Computer games are used to benchmark our progress on artificial intelligence. Games are dynamic environments requiring real-time response, problem solving, and sometimes the ability to make strategic decisions several time steps into the future. To make games more like the real world, we further require our algorithms to use vision to process all information from the screen pixels, just like a human, and to also use the same control inputs that humans use. In the last few years, 1 particular technique, Deep Reinforcement Learning, has been shown to be able to master many computer games, including most Atari Games, DOTA2, and StarCraft II. Reinforcement Learning (RL) is a class of algorithms that solve a Markov Decision Process. That is, the agent is given:
S: A set of all states the agent could encounter. In the case of computer games, S is all configurations of pixels that the game engine can render A: A set of all actions. In the case of computer games, this is all keyboard commands. T: A transition function that indicates the probability of transitioning from one state to another state if a particular action is chosen. We will assume that T is unknown. R: A reward function that computes a score for every state in S. In computer games, a reward is given either based on the in-game score, or for finishing a level, or achieveing an objective. A reinforcement learning agent learns a policy π(s) = a that indicates the optimal action a that the agent should take if it is in state s and acts optimally from that point forward in order to acquire the greatest expected reward. To learn the policy, RL agents enact a strategy of trial-and-error learning where the agent tries different actions in different states to see what gets it more reward.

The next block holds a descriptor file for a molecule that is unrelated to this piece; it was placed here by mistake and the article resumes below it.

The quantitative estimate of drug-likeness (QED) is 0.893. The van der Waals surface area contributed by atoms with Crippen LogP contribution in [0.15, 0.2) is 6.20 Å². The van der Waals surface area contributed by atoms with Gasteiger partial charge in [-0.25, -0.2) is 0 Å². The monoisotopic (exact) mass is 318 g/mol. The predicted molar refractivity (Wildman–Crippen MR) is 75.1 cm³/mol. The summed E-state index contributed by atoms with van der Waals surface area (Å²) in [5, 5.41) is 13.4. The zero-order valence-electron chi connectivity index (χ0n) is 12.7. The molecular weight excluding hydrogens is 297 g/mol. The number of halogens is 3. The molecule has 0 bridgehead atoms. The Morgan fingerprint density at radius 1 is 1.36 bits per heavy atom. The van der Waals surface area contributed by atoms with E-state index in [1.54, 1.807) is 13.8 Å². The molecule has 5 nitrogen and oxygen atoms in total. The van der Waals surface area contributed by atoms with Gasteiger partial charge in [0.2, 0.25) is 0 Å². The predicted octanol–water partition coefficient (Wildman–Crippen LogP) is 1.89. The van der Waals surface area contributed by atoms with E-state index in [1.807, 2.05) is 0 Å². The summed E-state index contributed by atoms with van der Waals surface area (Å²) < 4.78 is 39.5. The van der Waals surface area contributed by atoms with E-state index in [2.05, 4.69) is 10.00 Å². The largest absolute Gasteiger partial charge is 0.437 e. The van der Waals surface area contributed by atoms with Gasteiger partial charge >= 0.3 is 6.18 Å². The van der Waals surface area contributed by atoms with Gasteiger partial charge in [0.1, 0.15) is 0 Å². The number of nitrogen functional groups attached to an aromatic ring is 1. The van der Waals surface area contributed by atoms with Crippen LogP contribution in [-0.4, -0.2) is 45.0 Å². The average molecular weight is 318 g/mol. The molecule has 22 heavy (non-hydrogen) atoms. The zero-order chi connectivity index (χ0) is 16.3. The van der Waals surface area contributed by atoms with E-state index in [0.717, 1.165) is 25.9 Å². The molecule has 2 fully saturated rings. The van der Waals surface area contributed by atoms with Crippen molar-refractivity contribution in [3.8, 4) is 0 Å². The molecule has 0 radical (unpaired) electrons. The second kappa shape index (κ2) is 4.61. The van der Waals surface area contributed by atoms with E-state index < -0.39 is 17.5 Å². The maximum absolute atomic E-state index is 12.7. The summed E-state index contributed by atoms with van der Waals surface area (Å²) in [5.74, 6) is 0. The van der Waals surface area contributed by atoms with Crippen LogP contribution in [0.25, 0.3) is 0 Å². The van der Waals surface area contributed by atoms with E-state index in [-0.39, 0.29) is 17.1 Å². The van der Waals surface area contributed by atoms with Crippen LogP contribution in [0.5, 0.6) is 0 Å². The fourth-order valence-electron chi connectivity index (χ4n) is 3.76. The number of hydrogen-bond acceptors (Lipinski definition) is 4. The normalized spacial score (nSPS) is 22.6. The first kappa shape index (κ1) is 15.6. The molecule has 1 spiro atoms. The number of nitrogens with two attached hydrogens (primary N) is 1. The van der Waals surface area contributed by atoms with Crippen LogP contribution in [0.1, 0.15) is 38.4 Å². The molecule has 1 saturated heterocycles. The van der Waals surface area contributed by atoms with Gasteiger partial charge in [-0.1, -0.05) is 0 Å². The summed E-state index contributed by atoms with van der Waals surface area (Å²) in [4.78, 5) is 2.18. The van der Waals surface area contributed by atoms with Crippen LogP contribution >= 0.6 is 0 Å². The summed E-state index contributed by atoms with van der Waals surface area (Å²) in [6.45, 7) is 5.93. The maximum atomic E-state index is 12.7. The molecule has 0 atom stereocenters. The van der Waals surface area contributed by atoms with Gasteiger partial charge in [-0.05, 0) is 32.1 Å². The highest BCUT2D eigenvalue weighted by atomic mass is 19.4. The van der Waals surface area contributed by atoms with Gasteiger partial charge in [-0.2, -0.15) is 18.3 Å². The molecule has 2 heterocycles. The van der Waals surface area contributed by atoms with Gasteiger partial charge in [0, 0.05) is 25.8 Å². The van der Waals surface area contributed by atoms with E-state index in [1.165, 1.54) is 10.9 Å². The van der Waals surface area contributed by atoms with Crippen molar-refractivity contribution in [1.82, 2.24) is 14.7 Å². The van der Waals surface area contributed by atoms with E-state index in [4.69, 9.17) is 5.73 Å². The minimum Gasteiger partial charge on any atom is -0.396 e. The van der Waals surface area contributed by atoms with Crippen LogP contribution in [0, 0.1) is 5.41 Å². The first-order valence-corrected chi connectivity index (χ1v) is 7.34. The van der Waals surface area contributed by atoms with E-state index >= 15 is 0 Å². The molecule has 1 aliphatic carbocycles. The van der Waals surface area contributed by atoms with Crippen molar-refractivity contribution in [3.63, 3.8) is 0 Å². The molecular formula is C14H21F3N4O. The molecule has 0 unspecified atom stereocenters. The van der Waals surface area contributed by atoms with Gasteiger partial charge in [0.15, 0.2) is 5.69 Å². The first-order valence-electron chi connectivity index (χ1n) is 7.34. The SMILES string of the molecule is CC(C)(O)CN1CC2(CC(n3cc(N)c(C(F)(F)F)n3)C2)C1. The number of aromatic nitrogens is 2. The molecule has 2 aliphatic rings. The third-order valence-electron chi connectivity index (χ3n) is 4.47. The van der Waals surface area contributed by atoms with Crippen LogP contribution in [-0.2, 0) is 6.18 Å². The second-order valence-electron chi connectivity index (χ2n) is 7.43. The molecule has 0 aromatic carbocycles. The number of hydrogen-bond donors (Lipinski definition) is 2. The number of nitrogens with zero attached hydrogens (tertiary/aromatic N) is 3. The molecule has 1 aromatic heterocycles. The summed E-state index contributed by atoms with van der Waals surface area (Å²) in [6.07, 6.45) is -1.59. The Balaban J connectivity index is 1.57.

In this project, I will implement a deep reinforcement learning agent that plays a platform game CoinRun. In CoinRun an agent must walk and jump to collect a coin at the end of the level.